“You’ve got driver, minister, staff member – if not two other people in the car. We do have to have sizeable car. We have got to have car where people like myself, who work constantly, can actually work and read in the back as well,” Clark rationalised.

Moving forward
By now you may be feeling outraged, guilty or just rolling your eyes. Hopefully though, you are mildly interested New Zealand executive or businessperson looking for sexy car that hugs the environment (hopefully stopping short of trees) and that’s pleasure to drive.
So, does it exist? Of course it does – you can even ask BMW. Mark Gilbert, managing director for BMW New Zealand says that, historically, New Zealand executives have been “ambivalent” about environmentally friendlier features in cars and as result BMW still sells more petrol cars than safer-emission diesels. But, he says, the shift has started – while executives who buy BMW do so because they “probably like to drive”, BMW is doing lot to refine its engines to be easier on the environment and is “very strict” on improving technologies that reduce emissions.
“Our European guidelines are probably stricter than those used by the Japanese and we have very fuel efficient diesel and petrol engines that increase power, performance and efficiency.”
Gilbert believes Al Gore’s movie An Inconvenient Truth has raised awareness of environmental impact around the use of cars and will result in people, including executives, re-thinking their car purchases. Whether the messages in the movie are factually true or not probably doesn’t matter, because it has made sustaining the environment “a cerebral issue”, says Gilbert.
BMW has been working internationally on electrifying the drive and converting hydrogen in combustion engines and is following CO2-free driving BMW CleanEnergy initiative. BMW is also in consortium with Chrysler and other car makers looking at efficient dynamics, friction-reduced parts and advanced electronics – all of which help cars to go further on less fuel. While BMW does not have hybrid vehicle for sale in New Zealand, it recently launched non-commercial hydrogen car prototype in Athens (in hydrogen mode, these cars emit mostly vapour). The BMW 7 Series Hydrogen 7 Saloon is powered by 191kW/260hp 12-cylinder engine and accelerates from zero to 100km/h in 9.5 seconds. Top speed is limited electronically to 230km/h or 143mph and dual-mode power unit can switch over to conventional petrol.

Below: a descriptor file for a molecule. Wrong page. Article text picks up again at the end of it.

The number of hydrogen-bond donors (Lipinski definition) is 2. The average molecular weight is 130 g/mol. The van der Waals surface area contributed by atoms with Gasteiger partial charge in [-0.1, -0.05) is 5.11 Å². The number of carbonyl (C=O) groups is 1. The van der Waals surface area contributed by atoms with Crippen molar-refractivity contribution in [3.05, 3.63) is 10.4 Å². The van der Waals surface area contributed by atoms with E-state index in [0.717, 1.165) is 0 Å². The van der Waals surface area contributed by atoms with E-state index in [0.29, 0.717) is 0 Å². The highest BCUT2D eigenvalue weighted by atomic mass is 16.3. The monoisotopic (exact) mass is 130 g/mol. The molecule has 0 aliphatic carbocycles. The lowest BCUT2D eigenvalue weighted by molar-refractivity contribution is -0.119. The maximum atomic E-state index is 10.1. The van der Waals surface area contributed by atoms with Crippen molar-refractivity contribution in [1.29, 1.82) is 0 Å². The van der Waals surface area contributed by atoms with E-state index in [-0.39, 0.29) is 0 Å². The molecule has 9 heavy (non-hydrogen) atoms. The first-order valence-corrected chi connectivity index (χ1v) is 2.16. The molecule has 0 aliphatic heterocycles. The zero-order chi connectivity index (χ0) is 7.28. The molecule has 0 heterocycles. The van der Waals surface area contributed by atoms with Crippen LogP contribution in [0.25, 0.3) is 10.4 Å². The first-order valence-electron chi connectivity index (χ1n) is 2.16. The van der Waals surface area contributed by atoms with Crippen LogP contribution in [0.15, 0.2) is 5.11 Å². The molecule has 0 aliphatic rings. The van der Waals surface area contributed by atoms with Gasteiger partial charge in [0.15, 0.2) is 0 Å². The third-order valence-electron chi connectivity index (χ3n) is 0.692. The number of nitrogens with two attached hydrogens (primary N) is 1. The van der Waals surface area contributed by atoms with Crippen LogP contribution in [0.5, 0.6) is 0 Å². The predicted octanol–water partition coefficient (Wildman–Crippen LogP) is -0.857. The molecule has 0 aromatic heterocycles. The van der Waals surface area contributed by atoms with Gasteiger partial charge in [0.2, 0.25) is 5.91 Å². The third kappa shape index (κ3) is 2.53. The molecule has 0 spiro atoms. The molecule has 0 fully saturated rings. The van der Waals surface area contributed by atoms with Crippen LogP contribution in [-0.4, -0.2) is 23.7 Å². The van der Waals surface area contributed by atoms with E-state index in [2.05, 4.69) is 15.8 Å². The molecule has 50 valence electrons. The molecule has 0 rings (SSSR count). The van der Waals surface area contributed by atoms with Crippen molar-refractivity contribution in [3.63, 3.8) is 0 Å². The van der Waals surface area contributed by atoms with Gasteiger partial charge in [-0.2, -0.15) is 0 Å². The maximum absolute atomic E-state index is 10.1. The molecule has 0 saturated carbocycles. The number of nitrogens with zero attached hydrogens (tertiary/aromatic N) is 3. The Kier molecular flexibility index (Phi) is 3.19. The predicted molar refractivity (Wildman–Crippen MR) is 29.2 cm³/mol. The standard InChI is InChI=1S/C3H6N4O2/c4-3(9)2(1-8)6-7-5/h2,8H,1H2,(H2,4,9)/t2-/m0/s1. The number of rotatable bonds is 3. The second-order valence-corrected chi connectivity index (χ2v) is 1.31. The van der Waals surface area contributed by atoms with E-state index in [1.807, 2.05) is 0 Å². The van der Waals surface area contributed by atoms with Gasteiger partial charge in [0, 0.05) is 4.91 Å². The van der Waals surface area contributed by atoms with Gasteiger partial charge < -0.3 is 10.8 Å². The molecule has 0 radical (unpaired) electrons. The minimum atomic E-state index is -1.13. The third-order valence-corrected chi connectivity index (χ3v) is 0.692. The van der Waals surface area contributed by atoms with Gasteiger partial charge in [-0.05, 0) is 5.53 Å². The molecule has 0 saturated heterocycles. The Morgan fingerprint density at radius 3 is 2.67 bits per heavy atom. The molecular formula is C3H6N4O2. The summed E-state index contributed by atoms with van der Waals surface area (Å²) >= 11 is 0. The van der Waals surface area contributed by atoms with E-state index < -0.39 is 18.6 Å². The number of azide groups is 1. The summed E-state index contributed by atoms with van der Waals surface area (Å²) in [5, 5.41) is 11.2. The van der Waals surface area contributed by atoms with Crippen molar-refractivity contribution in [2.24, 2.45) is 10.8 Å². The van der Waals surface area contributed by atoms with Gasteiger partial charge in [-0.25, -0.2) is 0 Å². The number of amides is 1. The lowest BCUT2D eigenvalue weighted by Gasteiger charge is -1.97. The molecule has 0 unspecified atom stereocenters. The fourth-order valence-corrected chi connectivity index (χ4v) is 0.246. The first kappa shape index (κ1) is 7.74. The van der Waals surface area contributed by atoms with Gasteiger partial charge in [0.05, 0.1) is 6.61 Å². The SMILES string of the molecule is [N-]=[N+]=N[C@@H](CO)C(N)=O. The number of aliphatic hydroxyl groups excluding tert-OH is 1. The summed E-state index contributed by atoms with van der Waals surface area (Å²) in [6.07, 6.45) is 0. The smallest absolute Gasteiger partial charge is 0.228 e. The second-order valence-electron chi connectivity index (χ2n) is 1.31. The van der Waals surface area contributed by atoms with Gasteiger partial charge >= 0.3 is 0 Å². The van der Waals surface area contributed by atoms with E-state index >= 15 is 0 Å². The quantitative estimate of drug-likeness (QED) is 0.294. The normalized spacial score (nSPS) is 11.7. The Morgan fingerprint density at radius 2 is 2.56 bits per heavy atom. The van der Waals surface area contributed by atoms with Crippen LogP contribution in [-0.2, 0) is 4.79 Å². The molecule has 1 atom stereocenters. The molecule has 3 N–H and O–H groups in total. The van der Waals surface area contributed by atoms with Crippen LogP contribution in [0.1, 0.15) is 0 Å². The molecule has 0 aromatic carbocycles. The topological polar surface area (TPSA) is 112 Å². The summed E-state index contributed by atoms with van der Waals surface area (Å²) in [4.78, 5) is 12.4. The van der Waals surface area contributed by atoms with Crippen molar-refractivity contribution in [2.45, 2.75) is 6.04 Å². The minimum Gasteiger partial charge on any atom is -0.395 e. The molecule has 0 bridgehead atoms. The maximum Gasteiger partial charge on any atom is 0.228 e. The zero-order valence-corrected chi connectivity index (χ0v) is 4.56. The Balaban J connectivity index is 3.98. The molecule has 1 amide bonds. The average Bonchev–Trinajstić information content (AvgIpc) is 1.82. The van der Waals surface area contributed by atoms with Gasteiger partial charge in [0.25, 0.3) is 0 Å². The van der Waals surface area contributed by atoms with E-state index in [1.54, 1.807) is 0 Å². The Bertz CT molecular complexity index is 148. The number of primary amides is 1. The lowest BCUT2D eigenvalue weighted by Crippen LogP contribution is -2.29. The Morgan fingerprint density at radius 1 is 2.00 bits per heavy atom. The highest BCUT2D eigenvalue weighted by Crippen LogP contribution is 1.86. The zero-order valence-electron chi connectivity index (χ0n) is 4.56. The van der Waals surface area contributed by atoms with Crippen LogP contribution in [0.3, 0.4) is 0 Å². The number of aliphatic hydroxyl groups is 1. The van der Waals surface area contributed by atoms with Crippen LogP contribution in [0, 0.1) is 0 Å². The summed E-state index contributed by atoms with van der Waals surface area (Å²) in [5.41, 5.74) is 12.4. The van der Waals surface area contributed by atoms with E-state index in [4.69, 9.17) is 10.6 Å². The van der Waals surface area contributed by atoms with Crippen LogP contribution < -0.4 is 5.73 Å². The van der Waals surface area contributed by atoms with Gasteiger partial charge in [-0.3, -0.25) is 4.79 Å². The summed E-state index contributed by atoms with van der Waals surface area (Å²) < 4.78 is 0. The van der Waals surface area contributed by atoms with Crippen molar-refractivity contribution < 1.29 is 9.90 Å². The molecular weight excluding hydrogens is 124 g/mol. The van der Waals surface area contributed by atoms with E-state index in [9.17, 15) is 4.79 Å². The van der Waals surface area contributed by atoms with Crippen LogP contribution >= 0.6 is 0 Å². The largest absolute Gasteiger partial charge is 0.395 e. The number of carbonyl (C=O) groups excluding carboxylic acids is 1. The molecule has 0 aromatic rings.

“If someone asked me what the solution today is for better efficiency and economy, I would say diesel, and eventually hydrogen cars,” he says. “Our environmentally friendlier vehicles for the executive market are probably the BMW 320 diesel, 330 diesel and the 120 diesel. There is also trend towards smaller cars – we introduced Series 1 – plus trend towards lifestyle vehicles which we call Sports Activity Vehicles or SAVs.”
Gilbert says the latter is designed to be more on-road than off-road, but automatically switches to four-wheel drive when it realises it needs to. Because the car is not driving four wheels all the time it is not pumping out the energy needed to drive all wheels at once, which Gilbert says uses more fuel. However, while manual cars are still deemed to be more fuel efficient, 90 percent of BMW car sales in New Zealand are automatics.
Gilbert says hybrid cars are less of an environmental solution in New Zealand than diesel vehicles because hybrids are mainly effective within city limits.
“If you’re powering down to the Coromandel you won’t get use of the electric engine in hybrid; we’re not like Paris or London. Kiwis get out of Auckland. We tow the boat and go on holiday,” s

Visited 5 times, 1 visit(s) today
Close Search Window